Dental sealants are coatings that are used to fill the crevices or pits on the chewing surfaces of teeth to avoid tooth damage. They prevent food particles from being stuck in your child's teeth. It is recommended that a child visits the dentist for his sealants as soon as his permanent teeth set in.
Thumbsucking is common among children. It is a natural urge for babies to soothe themselves whenever they feel hungry, restless or sleepy. It is best to put a stop to thumbsucking before the permanent teeth come in. This may not only trigger problems with proper chewing and swallowing, it may also cause may cause teeth to grow out of alignment (malocclusion) and position.
Primary or 'baby' teeth play a vital role in your child's over-all development. Healthy and well-aligned teeth are essential for proper nutrition, speech and consequently, self esteem. Without good teeth formation, he may have difficulty in forming words or speaking clearly. Baby teeth hold space in the jaw for the permanent teeth. Teeth next to a missing tooth may encroach into the space left by the missing tooth thereby resulting to permanent teeth forming in the wrong positions.
Use a damp, clean washcloth or a soft toothbrush to clean your baby's gums after feedings. As soon as your child's teeth erupt, start brushing them twice daily with fluoridated toothpaste and an age-appropriate toothbrush. For children less than two years of age, a 'smear' of toothpaste is advised, while for children between two to five years of age, a 'pea-sized' amount of toothpaste is recommended. Flossing regularly will help clean areas that cannot be reached by a toothbrush. Encourage your child to brush and floss as soon as he has the ability to do it on his own.
Never put your child to sleep with a bottle. Avoid sugary foods and drinks and maintain a healthy diet for your child. Do not flavor his pacifiers with sweetened substances like honey or syrups. Brush his teeth twice daily and clean them after giving him medications that may contain high amounts of sugar.
Baby Bottle Tooth Decay (BBTD) or Early Childhood Caries (ECC) is attributed to prolonged duration of bottle feeding among children. Putting a child to sleep with a bottle of milk, juice or formula can lead to tooth decay. Giving your child sweetened liquids over a long period of time means protracted contact between the bacteria on the susceptible tooth surfaces and the sugars present in the feeds or liquids. This increases the risk for dental caries.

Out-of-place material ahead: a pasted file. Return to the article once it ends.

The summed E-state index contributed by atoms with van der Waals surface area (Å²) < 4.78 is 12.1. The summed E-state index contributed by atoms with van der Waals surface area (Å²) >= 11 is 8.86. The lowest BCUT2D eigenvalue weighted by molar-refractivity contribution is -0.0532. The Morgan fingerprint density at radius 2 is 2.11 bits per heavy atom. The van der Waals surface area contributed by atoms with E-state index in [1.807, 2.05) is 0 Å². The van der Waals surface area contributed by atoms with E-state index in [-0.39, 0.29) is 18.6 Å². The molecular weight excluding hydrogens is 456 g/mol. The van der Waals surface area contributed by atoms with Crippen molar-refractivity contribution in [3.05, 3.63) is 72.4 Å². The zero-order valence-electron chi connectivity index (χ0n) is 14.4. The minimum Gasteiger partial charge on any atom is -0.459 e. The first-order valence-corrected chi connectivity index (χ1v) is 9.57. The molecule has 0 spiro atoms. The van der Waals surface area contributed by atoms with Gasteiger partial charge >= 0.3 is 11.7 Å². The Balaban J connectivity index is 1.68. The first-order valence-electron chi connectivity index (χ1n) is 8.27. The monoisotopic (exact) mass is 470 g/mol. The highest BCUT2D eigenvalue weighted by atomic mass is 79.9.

Tooth decay, otherwise known as dental caries or cavities, is caused by the acids produced by the bacteria in the dental plaque. Plaque is a thin film of bacteria, saliva and food debris that naturally develops on the tooth surface. These bacteria found in the plaque use sugar to produce acids which attack and destroy teeth and tooth enamel.
A child's diet is a major factor concerning tooth decay. Teeth are at risk for decay as soon as the first tooth erupts. An early examination evaluates your child's risk of developing an oral disease using a caries risk assessment.
Your child should be scheduled for check-ups once every six months. However, your dentist may recommend more visits depending on your child's personal oral health.
The American Academy of Pediatric Dentistry suggests that a child visits the dentist no later than his first birthday. A child should be examined by the dentist as soon as his first tooth erupts, usually between six to twelve months.
Injuries to children's teeth are stressful for both children and their parents. It is best to contact your dentist immediately should your child need urgent dental treatment. Prompt treatment leads to better chances of treating and saving your child's teeth. Parents must keep the emergency phone numbers always available and convenient for easy reference.